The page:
The Fantastic Fable of Peter Able Kindle Edition
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Through our travels with this no longer written about boy we see how life is lived by the characters that we love after their stories have been finished. Some go to school, some get parts in other written works and some change genres.
If you love reading works of fiction you will love the wit and cross overs found in this tale.
(I received this book free from KindleScout by voting for its publication.)
I thought this could be a really fun story when I read the description. A character having adventures in the land of Fiction and meeting many famous characters. It is a good premise if done well. Unfortunately, this story read as if the author was not familiar with any of the genres. A few very broad stereotypes but nothing that would make a fan of the genre nod with approval. As for the promised famous literary characters, there weren't that many and those that were there either did a cameo or acted nothing like their character.
Even if you're not a big reader though, I think this book will be a good read. It had me laughing and interested to see what would happen. I loved being in the World of Fiction, and I can't wait to see where this goes in book 2!
It felt like a Terry Pratchett type of absurdism that hadn't worked out the details. The writing itself fell flat for me somehow although I couldn't pin down what it was that made this less than the laugh I expected.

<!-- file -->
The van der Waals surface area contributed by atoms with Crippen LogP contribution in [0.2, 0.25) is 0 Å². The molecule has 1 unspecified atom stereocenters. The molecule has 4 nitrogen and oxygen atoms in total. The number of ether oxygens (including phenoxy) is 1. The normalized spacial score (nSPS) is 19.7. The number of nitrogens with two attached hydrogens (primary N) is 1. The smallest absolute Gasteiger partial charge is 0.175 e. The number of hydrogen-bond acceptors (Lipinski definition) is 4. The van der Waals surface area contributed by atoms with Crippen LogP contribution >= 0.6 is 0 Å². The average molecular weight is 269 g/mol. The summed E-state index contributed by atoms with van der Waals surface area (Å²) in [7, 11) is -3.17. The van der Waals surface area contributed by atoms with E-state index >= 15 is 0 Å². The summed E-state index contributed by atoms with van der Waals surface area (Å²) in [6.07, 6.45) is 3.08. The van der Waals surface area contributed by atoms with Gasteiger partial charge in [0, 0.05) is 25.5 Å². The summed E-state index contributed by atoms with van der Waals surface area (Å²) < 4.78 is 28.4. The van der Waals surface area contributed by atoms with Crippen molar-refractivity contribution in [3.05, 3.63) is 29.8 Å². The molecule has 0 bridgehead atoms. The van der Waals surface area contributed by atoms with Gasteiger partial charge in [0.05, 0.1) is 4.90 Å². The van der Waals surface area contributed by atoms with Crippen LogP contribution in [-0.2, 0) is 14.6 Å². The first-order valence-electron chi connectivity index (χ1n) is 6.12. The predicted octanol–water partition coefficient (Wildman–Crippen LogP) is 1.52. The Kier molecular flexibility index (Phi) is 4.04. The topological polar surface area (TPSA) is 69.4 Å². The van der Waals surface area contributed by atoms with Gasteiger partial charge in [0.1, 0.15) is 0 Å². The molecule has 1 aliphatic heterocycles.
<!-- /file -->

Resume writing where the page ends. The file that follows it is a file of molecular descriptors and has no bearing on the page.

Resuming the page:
I've read a few other books with a similar set up-- where the characters know they are part of a book-- and I found this to be a fresh take on that idea.
I loved how Grigson plays on common genres (fantasy, romance, etc), characters (frat boy, nerd, etc.) and plot developments/scenes (the moment, the look, etc) just enough to poke fun without being too satirical that it becomes overbearing.
As far as the writing itself, I thought it was very well written and it was clear to me that the author thought a lot about intent when writing scenes. I enjoyed the precise use of language and the variety of descriptions in the book (you won't see redundant description in this book). I also thought the use of graphics to describe some of the floating words in the story was well done and not overdone.
Though I understood the layout of Fiction and the main plot of this book, I don't really see where this series will be going long term. I also found myself zoning out or taking a break to read another book because there wasn't enough progress in the middle of this book. I thought the ending was wrapped up too nicely (which I can't believe I'm saying because normally I have the opposite response) and wished the next book was teased a little more. As it stands now, I'll probably read a sample of the next book before purchasing just because I have no idea where this series is going. That being said, I think this is a great stand-alone book, even with the slow middle.
Overall I recommend it. It's a refreshing read that takes common book themes to a whole new level.